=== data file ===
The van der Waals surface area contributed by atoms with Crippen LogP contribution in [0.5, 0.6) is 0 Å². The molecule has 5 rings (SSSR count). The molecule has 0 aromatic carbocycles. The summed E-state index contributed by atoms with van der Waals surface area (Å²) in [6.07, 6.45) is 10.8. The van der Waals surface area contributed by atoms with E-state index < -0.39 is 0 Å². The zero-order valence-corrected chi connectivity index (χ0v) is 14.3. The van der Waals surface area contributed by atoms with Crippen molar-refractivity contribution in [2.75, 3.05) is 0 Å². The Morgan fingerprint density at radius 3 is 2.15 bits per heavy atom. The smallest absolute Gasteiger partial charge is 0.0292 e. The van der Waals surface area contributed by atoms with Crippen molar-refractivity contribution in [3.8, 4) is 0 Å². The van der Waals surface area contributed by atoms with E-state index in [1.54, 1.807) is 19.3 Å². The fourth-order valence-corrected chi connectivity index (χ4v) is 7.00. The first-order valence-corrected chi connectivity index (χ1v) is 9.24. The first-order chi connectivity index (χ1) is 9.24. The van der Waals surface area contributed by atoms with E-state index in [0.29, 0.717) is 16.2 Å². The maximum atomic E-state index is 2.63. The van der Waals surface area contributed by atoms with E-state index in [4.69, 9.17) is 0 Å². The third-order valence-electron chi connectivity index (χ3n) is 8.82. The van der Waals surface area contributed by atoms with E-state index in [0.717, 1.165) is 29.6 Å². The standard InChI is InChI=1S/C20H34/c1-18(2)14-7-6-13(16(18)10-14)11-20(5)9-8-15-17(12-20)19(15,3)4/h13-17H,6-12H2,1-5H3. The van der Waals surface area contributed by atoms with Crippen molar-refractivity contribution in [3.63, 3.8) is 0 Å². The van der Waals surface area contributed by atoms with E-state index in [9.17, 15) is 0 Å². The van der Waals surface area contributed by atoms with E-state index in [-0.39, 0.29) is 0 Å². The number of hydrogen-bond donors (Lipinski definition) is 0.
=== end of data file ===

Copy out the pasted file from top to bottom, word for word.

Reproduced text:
The van der Waals surface area contributed by atoms with Crippen LogP contribution in [0.5, 0.6) is 0 Å². The molecule has 5 rings (SSSR count). The molecule has 0 aromatic carbocycles. The summed E-state index contributed by atoms with van der Waals surface area (Å²) in [6.07, 6.45) is 10.8. The van der Waals surface area contributed by atoms with E-state index < -0.39 is 0 Å². The zero-order valence-corrected chi connectivity index (χ0v) is 14.3. The van der Waals surface area contributed by atoms with Crippen molar-refractivity contribution in [2.75, 3.05) is 0 Å². The Morgan fingerprint density at radius 3 is 2.15 bits per heavy atom. The smallest absolute Gasteiger partial charge is 0.0292 e. The van der Waals surface area contributed by atoms with Crippen molar-refractivity contribution in [3.8, 4) is 0 Å². The van der Waals surface area contributed by atoms with E-state index in [1.54, 1.807) is 19.3 Å². The fourth-order valence-corrected chi connectivity index (χ4v) is 7.00. The first-order valence-corrected chi connectivity index (χ1v) is 9.24. The first-order chi connectivity index (χ1) is 9.24. The van der Waals surface area contributed by atoms with E-state index in [0.29, 0.717) is 16.2 Å². The maximum atomic E-state index is 2.63. The van der Waals surface area contributed by atoms with E-state index in [4.69, 9.17) is 0 Å². The third-order valence-electron chi connectivity index (χ3n) is 8.82. The van der Waals surface area contributed by atoms with E-state index in [0.717, 1.165) is 29.6 Å². The standard InChI is InChI=1S/C20H34/c1-18(2)14-7-6-13(16(18)10-14)11-20(5)9-8-15-17(12-20)19(15,3)4/h13-17H,6-12H2,1-5H3. The van der Waals surface area contributed by atoms with Crippen molar-refractivity contribution in [3.63, 3.8) is 0 Å². The van der Waals surface area contributed by atoms with E-state index in [9.17, 15) is 0 Å². The van der Waals surface area contributed by atoms with E-state index in [-0.39, 0.29) is 0 Å². The number of hydrogen-bond donors (Lipinski definition) is 0.